Retired farmer, 89, 'murdered wife and hid body in septic tank to rekindle affair'

13 June 2022, 17:09 | Updated: 13 June 2022, 17:29

David Venables is accused of murdering his wife Brenda at their home in 1982
David Venables is accused of murdering his wife Brenda at their home in 1982. Picture: Alamy

By Megan Hinton

A retired pig farmer has gone on trial accused of murdering his wife nearly 40 years ago and hiding her body in a septic tank so that he could continue his "long-standing affair".

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David Venables, 89, is alleged to have killed his wife Brenda Venables and dumped her body in a septic tank in the grounds of "remote" Quaking House Farm in Worcestershire in May 1982.

He reported his wife, who was 48 at the time, missing and no trace of her was found until nearly 2019 when police discovered human remains, including a skull, in a cesspit at a property where the couple used to live.

The remains were discovered in the underground chamber, in what was once a "rough", overgrown and "secluded " spot, 37 years after she vanished, by contractors, clearing out the tank at the house which had since been sold to Venables' nephew.

Michael Burrows QC, opening the prosecution case at Worcester Crown Court on Monday, said Venables had been in an on-off relationship with his mother's former carer Lorraine Styles in the run-up to his wife's disappearance.

Mr Burrows said: "The truth, say the prosecution, is that it was David Venables who killed her.

"He wanted her out of the way: he wanted to resume his long-standing affair with another woman.

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The cover of the septic tank at a house in Bestmans Lane, Kempsey, Worcestershire where the female human remains were found on July 12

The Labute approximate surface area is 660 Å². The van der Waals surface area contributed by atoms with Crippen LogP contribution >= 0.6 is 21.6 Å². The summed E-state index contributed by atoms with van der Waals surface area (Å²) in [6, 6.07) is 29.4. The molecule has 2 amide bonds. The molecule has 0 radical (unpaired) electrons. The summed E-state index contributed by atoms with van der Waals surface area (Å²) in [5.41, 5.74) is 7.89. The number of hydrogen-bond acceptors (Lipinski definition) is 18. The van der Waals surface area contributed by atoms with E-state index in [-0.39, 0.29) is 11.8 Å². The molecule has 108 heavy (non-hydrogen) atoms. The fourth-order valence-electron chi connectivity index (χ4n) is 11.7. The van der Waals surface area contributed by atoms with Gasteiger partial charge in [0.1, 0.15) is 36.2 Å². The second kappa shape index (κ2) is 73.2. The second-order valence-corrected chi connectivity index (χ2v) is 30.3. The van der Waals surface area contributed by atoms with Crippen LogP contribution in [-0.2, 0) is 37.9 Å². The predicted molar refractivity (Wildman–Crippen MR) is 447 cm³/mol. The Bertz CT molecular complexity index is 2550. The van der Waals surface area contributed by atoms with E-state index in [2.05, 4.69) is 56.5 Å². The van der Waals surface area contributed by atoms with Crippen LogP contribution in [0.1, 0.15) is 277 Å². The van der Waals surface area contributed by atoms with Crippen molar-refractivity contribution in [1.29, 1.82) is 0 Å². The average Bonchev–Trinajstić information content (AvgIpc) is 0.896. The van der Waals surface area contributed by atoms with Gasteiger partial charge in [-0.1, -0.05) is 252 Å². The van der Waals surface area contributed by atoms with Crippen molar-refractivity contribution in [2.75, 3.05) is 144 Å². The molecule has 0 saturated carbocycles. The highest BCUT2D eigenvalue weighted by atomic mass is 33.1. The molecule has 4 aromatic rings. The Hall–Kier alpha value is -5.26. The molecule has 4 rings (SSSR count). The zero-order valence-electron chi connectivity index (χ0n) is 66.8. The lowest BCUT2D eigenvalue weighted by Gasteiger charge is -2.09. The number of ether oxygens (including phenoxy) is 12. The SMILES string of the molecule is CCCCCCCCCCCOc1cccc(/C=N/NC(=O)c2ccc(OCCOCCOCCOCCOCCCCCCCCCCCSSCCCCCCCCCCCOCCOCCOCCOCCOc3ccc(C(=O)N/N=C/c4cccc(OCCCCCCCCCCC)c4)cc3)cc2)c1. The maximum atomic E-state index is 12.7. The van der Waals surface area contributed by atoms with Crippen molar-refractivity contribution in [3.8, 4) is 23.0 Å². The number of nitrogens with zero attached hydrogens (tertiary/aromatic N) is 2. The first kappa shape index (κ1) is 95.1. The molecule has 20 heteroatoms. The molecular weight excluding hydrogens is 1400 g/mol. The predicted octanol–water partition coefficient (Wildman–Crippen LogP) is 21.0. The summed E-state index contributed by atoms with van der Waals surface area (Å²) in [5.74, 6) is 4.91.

The cover of the septic tank at a house in Bestmans Lane, Kempsey, Worcestershire where the female human remains were found on July 12. Picture: Alamy

"He knew about the septic tank in its secluded location.

"It was for him almost the perfect hiding place.

"It meant he didn't have to travel and risk being seen making a suspicious journey around the time of her disappearance or risk being seen disposing of her body somewhere else.

"And, of course, even if someone did think to look inside the tank, her body would be hidden from view.

"And for nearly 40 years, it was the perfect place and he got away with murder."

The jury heard Venables' affair with Ms Styles started "around 1967", and continued on and off.

Mr Burrows said that by 1981, Ms Styles had "doubts again about David Venables' feelings for her", but that the farm owner rekindled the extramarital affair over that Christmas and New Year, just months before his wife vanished.

The Crown's QC said Ms Styles, at that time, ended a relationship she was having with another man, "in reliance on what Mr Venables had said to her" about his romantic intentions.

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David Venables, 89, is alleged to have killed his wife Brenda Venables so that he could rekindle a 'long-standing affair'
David Venables, 89, is alleged to have killed his wife Brenda Venables so that he could rekindle a 'long-standing affair'. Picture: Alamy

But "she noticed that David Venables did not mention his divorce, unless she brought the subject up and even then he made excuses", added Mr Burrows.

Jurors heard Venables reported his wife missing at Worcester police station May 4 1982.

"He said he had awoken that morning and that his wife was not in bed nor in the house," said Mr Burrows.

"He also said she had been depressed."

A police investigation failed to find any trace of Mrs Venables, while "some people thought she had committed suicide".

"DNA testing showed the remains were those of Brenda Venables," said Mr Burrows.

The Crown's QC added: "The prosecution say that it is beyond belief to suppose that Brenda Venables took her own life by climbing into the septic tank and that she somehow shifted the heavy lid and put it back in place above her so that there was no sign of any disturbance."

He said: "The farm itself is in a remote location and the septic tank, itself, was in a very secluded area.

"Very few people knew about it.

"The prosecution say it is preposterous to suppose that Brenda Venables walked out of their house that night and was confronted by someone outside the house.

"Someone who just happened to be outside her home then and who attacked and killed her and hid her body in the septic tank, which was hidden from view and which so few people knew about."

Venables, on bail, has been sitting in court wearing a suit and tie and earphones in order to follow proceedings, jurors have been told.

The pensioner, of Elgar Drive, Kempsey, denies murdering his wife between May 2 and May 5 1982, and the trial, scheduled to last six weeks, continues.